The abilities scores range from 1 to 5, with 5 being stronger.

Learn About Abilities

Traits & Skills
Updated May 17, 2021

Collection agents need:

  • A high degree of motivation, initiative and perseverance
  • Flexibility to respond effectively to the unexpected
  • The ability to negotiate with people courteously and effectively in difficult situations
  • Verbal and written communication skills
  • Listening skills
  • Organizational skills
  • The ability to work under stressful conditions, meet deadlines and not be offended by insults
  • The ability to work in a team environment
  • The ability to follow instructions and pay attention to details

They should enjoy having clear rules and methods guiding their work, speaking with people in person or on the phone, and finding innovative ways to locate debtors and recover debts.

In Alberta, this occupation is part of 1 or more 2016 National Occupational Classification (NOC) groups. If there are multiple related NOC groups, select a NOC heading to learn about each one.

Top 10 Skills Employers Are Looking For


2016 NOC: 1435

This chart shows which job skills are currently in highest demand for this occupational group. It was created using this occupation's 17 most recent Alberta job postings, collected between Dec 31, 2021 and Apr 20, 2024.

Review these skills to learn:

  • Whether or not this occupation matches your skill set
  • What training you may need to get these skills
  • What skills to highlight in your resumé, cover letter, and interview.
Health benefits: Health care plan
Health benefits: Dental plan
Construction Specialization: Effective interpersonal skills
Attention to detail
Work under pressure
Tasks: Notify debtors of overdue accounts and payments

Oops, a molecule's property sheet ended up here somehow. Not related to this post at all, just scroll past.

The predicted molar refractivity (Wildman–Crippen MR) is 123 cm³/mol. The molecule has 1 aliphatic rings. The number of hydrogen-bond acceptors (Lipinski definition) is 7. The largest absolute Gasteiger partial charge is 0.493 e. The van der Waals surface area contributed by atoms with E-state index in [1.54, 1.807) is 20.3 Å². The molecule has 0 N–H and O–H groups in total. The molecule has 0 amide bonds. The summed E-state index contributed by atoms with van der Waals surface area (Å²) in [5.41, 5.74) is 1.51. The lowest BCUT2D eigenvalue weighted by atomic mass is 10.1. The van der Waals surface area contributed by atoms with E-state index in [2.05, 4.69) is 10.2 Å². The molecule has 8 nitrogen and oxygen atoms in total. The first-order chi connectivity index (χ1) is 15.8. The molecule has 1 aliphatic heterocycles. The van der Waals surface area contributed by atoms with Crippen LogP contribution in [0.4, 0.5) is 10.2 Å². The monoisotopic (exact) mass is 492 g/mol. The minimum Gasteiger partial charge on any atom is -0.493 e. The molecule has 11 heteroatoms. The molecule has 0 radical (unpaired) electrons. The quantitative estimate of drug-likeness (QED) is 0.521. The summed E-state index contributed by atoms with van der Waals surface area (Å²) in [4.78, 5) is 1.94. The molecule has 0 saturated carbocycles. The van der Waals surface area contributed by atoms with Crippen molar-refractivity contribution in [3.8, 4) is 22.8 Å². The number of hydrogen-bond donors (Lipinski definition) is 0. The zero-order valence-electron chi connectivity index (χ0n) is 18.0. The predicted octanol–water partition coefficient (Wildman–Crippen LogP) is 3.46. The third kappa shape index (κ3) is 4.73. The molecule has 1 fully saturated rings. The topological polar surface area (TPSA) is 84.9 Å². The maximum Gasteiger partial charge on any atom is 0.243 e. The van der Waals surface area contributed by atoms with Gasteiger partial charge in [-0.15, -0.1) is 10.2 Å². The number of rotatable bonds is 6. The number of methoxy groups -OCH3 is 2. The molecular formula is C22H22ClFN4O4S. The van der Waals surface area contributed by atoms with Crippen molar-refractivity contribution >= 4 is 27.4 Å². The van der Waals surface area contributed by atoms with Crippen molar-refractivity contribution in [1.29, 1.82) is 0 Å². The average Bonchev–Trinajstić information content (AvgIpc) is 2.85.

Construction Specialization: Reliability
Construction Specialization: Excellent oral communication
Long term benefits: Registered retirement savings plan (RRSP)
Work with on-line accounts and systems
Educational Requirements
Updated May 17, 2021
  • Minimum Education High school diploma

Most businesses and collection agencies prefer to hire collection agents who have at least a high school diploma. Some companies hire university or college students to work part-time as collection agents.

Collection agents usually are given on-the-job training. They must become familiar with local and provincial regulations governing collection procedures and learn how to negotiate with debtors. They need:

  • Investigative skills to locate debtors and their assets
  • Financial analysis skills to determine a debtor's capacity to pay
  • Sales skills to persuade debtors to pay the money they owe

Collectors working for a collection agency to settle debts on behalf of other businesses must have a provincial collector's licence from the Government of Alberta. Licence is not required if the collector is working directly for the original creditor.

Related Education

The following schools offer programs or courses that are related to this occupation but are not required to enter the field.

Red Deer Polytechnic